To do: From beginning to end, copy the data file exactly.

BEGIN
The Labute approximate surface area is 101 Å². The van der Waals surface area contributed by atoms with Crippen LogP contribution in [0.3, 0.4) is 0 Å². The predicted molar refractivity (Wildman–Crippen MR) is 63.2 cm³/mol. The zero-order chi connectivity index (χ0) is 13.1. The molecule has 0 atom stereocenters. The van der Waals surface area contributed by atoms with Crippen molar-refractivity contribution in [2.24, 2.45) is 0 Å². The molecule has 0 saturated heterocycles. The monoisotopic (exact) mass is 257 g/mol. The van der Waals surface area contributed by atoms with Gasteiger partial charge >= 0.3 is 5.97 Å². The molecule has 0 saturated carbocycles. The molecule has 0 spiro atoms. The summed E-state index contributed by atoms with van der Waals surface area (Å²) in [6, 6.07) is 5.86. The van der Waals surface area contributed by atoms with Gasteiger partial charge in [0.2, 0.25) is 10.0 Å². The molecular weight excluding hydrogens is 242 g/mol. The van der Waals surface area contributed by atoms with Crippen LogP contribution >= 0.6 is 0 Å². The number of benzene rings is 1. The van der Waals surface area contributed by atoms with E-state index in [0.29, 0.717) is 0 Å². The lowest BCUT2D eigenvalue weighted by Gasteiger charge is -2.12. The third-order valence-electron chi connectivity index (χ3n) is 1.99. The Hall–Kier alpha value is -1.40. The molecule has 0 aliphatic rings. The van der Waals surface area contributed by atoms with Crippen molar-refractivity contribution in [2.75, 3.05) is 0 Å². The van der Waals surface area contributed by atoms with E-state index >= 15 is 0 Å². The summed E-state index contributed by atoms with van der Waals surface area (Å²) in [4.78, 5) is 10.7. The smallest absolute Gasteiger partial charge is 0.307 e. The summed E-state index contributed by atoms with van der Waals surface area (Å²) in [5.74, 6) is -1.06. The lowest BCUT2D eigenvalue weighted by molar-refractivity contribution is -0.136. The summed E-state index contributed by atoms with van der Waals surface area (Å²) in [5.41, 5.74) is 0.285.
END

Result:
The Labute approximate surface area is 101 Å². The van der Waals surface area contributed by atoms with Crippen LogP contribution in [0.3, 0.4) is 0 Å². The predicted molar refractivity (Wildman–Crippen MR) is 63.2 cm³/mol. The zero-order chi connectivity index (χ0) is 13.1. The molecule has 0 atom stereocenters. The van der Waals surface area contributed by atoms with Crippen molar-refractivity contribution in [2.24, 2.45) is 0 Å². The molecule has 0 saturated heterocycles. The monoisotopic (exact) mass is 257 g/mol. The van der Waals surface area contributed by atoms with Gasteiger partial charge >= 0.3 is 5.97 Å². The molecule has 0 saturated carbocycles. The molecule has 0 spiro atoms. The summed E-state index contributed by atoms with van der Waals surface area (Å²) in [6, 6.07) is 5.86. The van der Waals surface area contributed by atoms with Gasteiger partial charge in [0.2, 0.25) is 10.0 Å². The molecular weight excluding hydrogens is 242 g/mol. The van der Waals surface area contributed by atoms with Crippen LogP contribution >= 0.6 is 0 Å². The number of benzene rings is 1. The van der Waals surface area contributed by atoms with E-state index in [0.29, 0.717) is 0 Å². The lowest BCUT2D eigenvalue weighted by Gasteiger charge is -2.12. The third-order valence-electron chi connectivity index (χ3n) is 1.99. The Hall–Kier alpha value is -1.40. The molecule has 0 aliphatic rings. The van der Waals surface area contributed by atoms with Crippen molar-refractivity contribution in [2.75, 3.05) is 0 Å². The van der Waals surface area contributed by atoms with E-state index >= 15 is 0 Å². The summed E-state index contributed by atoms with van der Waals surface area (Å²) in [4.78, 5) is 10.7. The smallest absolute Gasteiger partial charge is 0.307 e. The summed E-state index contributed by atoms with van der Waals surface area (Å²) in [5.74, 6) is -1.06. The lowest BCUT2D eigenvalue weighted by molar-refractivity contribution is -0.136. The summed E-state index contributed by atoms with van der Waals surface area (Å²) in [5.41, 5.74) is 0.285.